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Weekly Recreation Report: Marine Zone


April 14, 2015

 Marine Zone Fishing

Quillback Rockfish
Quillback Rockfish
-Photo by Bob Swingle-

Weekend opportunities:

  • Come to Port Orford and talk about fish! Redfish Rocks on the Docks, an informal get together to share information about Oregon’s Marine Reserves, happens Sunday, April 19 starting at 11 a.m. on the docks in Port Orford. See what ODFW and local fishermen are doing, talk with biologists who are studying the Marine Reserves, and enjoy free hot dogs and soft drinks.
  • Ocean Chinook salmon fishing is open from Cape Falcon to Humbug Mountain, through April 30. See ODFW’s Ocean Salmon webpage for details. Catches have been good in the past several weeks.
  • Several surfperch species often move into bays this time of year.

Send us your fishing report

We’d love to hear about your recent fishing experience. Send us your own fishing report through ODFW Fishing Reports -- the information will be forwarded to the local biologist who may use it to update various ODFW resources such as the Weekly Recreation Report.

Saltwater News Bulletins

You can subscribe to receive e-mails and text message alerts for marine topics you are interested in. It’s easy to unsubscribe at any time. Your phone and e-mail information will remain confidential. Six different lists of interest to ocean enthusiasts are available: Bottomfish (recreational), Halibut (recreational), Ocean Salmon (recreational), Ocean Salmon (commercial troll), Commercial Nearshore Groundfish, and Marine Reserves.

Marine Reserves and Other Management Designations

Prohibitions at Oregon’s marine reserves at Cascade Head, Cape Perpetua, Redfish Rocks and Otter Rock are in effect. Fishing, crabbing, clamming, hunting and gathering seaweed are all prohibited.

Beach walking, surfing, bird watching, diving and other non-extractive uses continue to be allowed. See complete details and a map of the boundaries of the reserves:

In addition to reserves, there are several other management areas to be aware of, such as the Stonewall Bank conservation area (west of Newport) and marine gardens, described in the 2015 Oregon Sport Fishing Regulations (pages 94-98). Depth restrictions for bottomfish and Pacific halibut fishing are defined by waypoints.

Calab holding his first ever salmon.

Calab holding his first ever salmon.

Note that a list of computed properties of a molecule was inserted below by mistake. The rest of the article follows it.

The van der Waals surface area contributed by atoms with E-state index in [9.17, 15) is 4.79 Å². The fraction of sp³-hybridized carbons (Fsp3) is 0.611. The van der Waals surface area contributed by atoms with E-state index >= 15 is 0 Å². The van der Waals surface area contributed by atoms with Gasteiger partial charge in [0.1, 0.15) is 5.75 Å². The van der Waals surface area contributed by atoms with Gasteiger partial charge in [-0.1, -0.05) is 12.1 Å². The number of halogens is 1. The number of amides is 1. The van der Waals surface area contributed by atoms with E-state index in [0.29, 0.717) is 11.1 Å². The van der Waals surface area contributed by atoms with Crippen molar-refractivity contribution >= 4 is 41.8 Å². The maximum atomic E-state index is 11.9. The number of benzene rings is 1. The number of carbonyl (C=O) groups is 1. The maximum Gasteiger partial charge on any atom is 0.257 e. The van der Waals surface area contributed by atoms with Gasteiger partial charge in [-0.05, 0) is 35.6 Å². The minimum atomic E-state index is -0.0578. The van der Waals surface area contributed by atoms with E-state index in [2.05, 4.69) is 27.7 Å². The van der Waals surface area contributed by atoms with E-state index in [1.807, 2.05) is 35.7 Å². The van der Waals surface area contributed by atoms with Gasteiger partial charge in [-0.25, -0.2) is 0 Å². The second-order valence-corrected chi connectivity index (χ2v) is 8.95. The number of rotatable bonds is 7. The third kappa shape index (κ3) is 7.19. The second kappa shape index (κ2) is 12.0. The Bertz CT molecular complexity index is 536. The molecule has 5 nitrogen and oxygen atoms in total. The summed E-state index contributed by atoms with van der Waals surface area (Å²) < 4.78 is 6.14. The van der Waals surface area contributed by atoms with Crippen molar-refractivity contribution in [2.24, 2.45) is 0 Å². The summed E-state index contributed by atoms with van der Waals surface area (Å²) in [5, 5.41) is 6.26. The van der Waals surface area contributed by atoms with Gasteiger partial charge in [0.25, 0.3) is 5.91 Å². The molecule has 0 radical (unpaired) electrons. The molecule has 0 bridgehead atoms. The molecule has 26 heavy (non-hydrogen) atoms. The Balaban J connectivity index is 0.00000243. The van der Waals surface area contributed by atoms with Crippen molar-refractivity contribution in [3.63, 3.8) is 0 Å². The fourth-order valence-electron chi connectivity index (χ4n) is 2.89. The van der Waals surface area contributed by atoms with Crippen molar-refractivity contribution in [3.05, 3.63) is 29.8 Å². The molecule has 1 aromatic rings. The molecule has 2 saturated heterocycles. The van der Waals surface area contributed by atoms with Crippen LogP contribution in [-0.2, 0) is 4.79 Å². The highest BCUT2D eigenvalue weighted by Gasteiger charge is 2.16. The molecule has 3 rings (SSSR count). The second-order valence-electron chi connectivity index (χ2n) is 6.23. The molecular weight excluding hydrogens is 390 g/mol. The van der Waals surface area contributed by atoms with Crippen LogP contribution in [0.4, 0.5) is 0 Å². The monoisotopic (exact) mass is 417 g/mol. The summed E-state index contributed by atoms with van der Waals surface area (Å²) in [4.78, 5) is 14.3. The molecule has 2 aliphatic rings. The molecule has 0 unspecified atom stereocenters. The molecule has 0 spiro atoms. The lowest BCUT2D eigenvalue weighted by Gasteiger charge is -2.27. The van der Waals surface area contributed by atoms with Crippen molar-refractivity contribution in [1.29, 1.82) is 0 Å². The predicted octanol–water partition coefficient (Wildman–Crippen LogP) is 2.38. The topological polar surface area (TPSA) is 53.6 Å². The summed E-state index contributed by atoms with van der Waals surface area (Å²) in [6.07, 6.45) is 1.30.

-Photo by Rick Gallahon-


Ocean recreational fishing is open for Chinook salmon from Cape Falcon to Humbug Mt. through April 30, 2015. This season is open for all salmon except coho salmon, with a bag limit of two salmon per day, and minimum sizes for Chinook salmon at 24 inches or larger, and steelhead at 20 inches or larger.

Anglers are restricted to no more than two single-point barbless hooks when fishing for salmon and when fishing for any other species if a salmon is on board the vessel. 

Anglers fishing in ocean waters adjacent to Tillamook Bay between Twin Rocks and Pyramid Rock and within the 15-fathom depth contour are reminded that only adipose fin-clipped Chinook salmon may be retained or on board while fishing prior to Aug. 1.

Pacific Halibut

The 2015 Pacific halibut quota is approximately 1 percent greater than 2014. Therefore, sport halibut seasons are projected to be similar to 2014. The staff-recommended season dates are on the OFDW sport halibut webpage and will be finalized by the Oregon Fish and Wildlife Commission on April 24.

Misc Fishing

Spring often finds saltwater surfperch species like pile surfperch moving into bays. Redtail and silver surfperch can be caught from ocean beaches. Surfperch fishing tips

Bottom Fishing

Brookings area fishermen reported catching numerous lingcod up off the bottom, making it hard to get to bottomfish, although black rockfish and blue rockfish also made a good showing in catches. Conversely, central coast fishers reported low lingcod catch rates last week, and those that were landed had stomachs full of tiny octopuses.

REMINDERS: Cabezon is closed through June 30, and the ocean is open only inside of the 30 fathom regulatory line (30 fathom waypoints) April 1 through Sept. 30.